• Look at Your Ancestor’s Life Over Time: Get snapshots of relatives’ lives across the decades by comparing multiple records–even adding additional historical context to discover what remained the same and what changed from one decade to another. For example, a great-grandfather may have been a factory worker in the 1930 Census and later a factory owner in the 1950 Census. 
  • Short Shareable Stories, Without Any Research: Simply input a grandparent’s or parent’s name, where they might have lived, and birth year and you could get brief shareable stories about an ancestor’s life at the time. With a few clicks, Ancestry technology can quickly extract key details from 1940 U.S. Census records and add historical context in short story form, including insights like where they lived, if they owned their home and its value, the level of education of everyone in the household, and more. Once the 1950 Census is fully indexed, this experience will provide stories using those records.

 

What You Can Learn Using the 1950 Census

The 1950 U.S. Census provides a fascinating snapshot of an era in our collective history. Taken as a whole, it shows trends in the country—jobs, education, family size, and more. However, the magic of the census happens as you look closer—to the cities, the districts, the streets, the addresses, and the individuals who resided there. You can learn rich details about your family’s life at the time, such as:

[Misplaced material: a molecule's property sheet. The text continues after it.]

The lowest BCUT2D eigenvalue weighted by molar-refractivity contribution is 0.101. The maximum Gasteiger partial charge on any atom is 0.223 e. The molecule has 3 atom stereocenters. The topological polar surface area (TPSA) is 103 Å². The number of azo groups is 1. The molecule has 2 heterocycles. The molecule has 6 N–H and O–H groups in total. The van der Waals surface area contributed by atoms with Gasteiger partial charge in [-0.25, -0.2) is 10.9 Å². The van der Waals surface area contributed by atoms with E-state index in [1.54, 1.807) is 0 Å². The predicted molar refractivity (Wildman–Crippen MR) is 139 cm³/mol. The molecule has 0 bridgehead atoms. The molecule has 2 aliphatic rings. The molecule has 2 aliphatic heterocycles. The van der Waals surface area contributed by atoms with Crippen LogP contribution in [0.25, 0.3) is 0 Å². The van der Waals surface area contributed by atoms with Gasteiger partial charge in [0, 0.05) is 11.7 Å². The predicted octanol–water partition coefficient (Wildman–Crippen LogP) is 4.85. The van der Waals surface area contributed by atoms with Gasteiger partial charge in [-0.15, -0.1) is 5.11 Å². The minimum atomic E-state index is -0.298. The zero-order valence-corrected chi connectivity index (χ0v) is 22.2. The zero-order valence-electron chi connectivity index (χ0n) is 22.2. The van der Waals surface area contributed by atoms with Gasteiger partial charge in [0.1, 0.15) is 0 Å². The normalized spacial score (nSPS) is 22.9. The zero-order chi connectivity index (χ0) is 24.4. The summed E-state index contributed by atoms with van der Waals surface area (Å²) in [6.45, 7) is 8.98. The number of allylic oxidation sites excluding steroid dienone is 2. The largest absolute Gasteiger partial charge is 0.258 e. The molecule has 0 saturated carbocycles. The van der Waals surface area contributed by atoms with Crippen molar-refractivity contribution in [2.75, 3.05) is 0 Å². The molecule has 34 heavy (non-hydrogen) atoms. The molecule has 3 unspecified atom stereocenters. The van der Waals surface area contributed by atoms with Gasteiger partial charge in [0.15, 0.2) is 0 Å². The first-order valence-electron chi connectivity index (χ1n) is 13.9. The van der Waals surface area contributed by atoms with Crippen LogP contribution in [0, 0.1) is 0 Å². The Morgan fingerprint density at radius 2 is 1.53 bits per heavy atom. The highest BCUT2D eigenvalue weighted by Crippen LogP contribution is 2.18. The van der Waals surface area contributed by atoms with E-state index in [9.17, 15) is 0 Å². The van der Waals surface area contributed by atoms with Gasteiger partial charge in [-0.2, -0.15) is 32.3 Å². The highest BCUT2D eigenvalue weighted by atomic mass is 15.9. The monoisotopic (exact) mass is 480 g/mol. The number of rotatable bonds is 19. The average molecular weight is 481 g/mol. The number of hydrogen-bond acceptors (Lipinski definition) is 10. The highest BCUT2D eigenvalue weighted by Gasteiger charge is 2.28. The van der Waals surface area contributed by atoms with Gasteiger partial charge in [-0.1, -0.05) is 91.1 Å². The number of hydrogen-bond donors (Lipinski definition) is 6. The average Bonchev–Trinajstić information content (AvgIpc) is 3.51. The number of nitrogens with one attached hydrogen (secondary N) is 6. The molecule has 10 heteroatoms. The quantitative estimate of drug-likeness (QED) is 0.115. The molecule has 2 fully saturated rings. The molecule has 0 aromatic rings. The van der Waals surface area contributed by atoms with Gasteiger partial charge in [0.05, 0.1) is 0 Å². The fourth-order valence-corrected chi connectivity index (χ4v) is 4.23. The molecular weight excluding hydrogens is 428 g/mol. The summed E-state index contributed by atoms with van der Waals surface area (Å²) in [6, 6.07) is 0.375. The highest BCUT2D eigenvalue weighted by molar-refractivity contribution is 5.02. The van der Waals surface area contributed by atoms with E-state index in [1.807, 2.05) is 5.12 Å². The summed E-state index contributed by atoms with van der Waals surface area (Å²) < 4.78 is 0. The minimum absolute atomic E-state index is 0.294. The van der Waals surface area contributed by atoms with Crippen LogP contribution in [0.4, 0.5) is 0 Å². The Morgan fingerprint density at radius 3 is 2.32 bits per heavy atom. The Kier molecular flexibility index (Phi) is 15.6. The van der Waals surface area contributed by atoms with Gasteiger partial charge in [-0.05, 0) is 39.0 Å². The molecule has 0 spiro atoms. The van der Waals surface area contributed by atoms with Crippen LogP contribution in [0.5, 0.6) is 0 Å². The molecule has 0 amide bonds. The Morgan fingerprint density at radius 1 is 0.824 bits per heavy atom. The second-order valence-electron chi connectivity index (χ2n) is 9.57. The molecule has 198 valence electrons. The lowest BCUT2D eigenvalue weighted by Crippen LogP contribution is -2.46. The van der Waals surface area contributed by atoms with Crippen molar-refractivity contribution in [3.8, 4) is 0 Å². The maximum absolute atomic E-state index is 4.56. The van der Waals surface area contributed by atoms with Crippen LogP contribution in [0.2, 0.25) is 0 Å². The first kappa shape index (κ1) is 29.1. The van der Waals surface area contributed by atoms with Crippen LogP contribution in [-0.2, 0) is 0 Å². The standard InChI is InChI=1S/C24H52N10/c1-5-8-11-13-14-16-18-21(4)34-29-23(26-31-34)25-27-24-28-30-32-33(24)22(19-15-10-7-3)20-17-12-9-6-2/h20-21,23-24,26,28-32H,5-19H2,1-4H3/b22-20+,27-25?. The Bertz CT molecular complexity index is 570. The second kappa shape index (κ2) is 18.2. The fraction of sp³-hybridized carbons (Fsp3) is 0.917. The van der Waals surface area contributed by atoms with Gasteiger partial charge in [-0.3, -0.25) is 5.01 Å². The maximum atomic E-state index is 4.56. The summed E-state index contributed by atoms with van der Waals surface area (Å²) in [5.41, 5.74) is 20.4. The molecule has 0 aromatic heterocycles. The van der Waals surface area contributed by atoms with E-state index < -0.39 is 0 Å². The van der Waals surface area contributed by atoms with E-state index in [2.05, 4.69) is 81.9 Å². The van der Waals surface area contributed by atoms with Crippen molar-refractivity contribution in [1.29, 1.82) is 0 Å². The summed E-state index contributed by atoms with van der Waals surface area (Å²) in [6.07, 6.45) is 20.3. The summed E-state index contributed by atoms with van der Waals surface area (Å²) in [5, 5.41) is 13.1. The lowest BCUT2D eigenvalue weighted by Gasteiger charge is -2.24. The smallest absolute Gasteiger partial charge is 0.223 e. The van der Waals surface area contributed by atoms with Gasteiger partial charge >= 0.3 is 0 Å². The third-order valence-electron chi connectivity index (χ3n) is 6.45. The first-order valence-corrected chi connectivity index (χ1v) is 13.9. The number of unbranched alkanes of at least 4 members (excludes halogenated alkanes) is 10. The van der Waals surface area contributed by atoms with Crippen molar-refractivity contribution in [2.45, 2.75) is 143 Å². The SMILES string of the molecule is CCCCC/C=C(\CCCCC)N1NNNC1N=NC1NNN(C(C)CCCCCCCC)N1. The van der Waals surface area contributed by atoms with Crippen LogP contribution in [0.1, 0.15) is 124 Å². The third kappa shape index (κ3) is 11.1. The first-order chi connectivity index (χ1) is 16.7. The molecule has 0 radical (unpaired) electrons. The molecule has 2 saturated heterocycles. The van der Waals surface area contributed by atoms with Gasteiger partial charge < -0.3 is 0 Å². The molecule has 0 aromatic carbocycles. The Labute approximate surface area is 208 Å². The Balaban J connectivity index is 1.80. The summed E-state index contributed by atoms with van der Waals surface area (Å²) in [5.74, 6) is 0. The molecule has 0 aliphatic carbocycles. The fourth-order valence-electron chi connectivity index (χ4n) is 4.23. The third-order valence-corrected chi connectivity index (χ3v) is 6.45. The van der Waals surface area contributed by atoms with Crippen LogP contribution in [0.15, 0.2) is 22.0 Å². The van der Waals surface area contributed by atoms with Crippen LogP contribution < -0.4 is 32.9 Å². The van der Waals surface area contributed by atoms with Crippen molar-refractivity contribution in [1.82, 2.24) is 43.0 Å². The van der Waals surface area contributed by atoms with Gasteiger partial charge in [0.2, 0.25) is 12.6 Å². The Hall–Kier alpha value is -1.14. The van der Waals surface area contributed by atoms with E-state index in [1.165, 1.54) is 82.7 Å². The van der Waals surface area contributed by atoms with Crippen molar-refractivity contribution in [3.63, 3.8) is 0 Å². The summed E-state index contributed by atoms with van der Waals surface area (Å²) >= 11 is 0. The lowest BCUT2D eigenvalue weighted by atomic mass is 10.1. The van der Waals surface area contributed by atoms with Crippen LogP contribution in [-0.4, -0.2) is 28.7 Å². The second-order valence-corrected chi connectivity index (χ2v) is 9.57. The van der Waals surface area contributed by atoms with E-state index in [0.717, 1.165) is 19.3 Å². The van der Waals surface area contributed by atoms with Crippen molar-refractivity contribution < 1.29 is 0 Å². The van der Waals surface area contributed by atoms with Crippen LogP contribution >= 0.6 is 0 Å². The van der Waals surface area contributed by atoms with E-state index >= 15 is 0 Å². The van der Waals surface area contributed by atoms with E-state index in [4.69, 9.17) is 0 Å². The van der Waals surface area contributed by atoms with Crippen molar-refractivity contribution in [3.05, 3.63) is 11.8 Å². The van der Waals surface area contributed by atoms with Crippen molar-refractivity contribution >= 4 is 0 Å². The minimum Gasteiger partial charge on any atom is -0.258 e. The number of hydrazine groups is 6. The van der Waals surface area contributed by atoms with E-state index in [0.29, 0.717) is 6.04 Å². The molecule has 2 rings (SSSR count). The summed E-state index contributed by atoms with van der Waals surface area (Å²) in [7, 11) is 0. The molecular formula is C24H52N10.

• Address and whether a farm or ranch, as well as if the property was 3 or more acres
  • Names of head of household, all household members and relationships
  • How race and gender were recorded
  • Age at last birthday
  • Marital status
  • State or country where born, or whether naturalized
  • Details about working, employment status, and hours worked (14 and older)
  • Nature of work and business (14 and older)
  • Additionally, 20% of the population answered supplemental questions, such as:
    • Whether living in the same house, same county, or on a farm a year ago
    • County and state where living a year ago
    • Highest grade level attended, whether finished, and whether attended school since February 1950
    • How many weeks looking for work or weeks working (14 and older)
    • Nature of work and business (14 and older)
    • Wages earned and household income
    • Whether they served in Armed Forces
  • Covers the Continental US and Territories of Alaska and Hawaii, as well as American Samoa, the Canal Zone, Guam, Puerto Rico, Virgin Islands, and some smaller island territories

 

Find Your Ancestors’ Stories

Ancestry invites everyone to join in celebrating the release of the 1950 U.S. Census by sharing your discoveries using #MyAncestryStory. To start building a family tree for free and to stay up-to-date on when your state’s 1950 U.S. Census records have been made searchable, visit Ancestry.com/1950Census

 

Blog Post Author: Ancestry TeamHomepage Position: 1

Read more >

Recent Blogs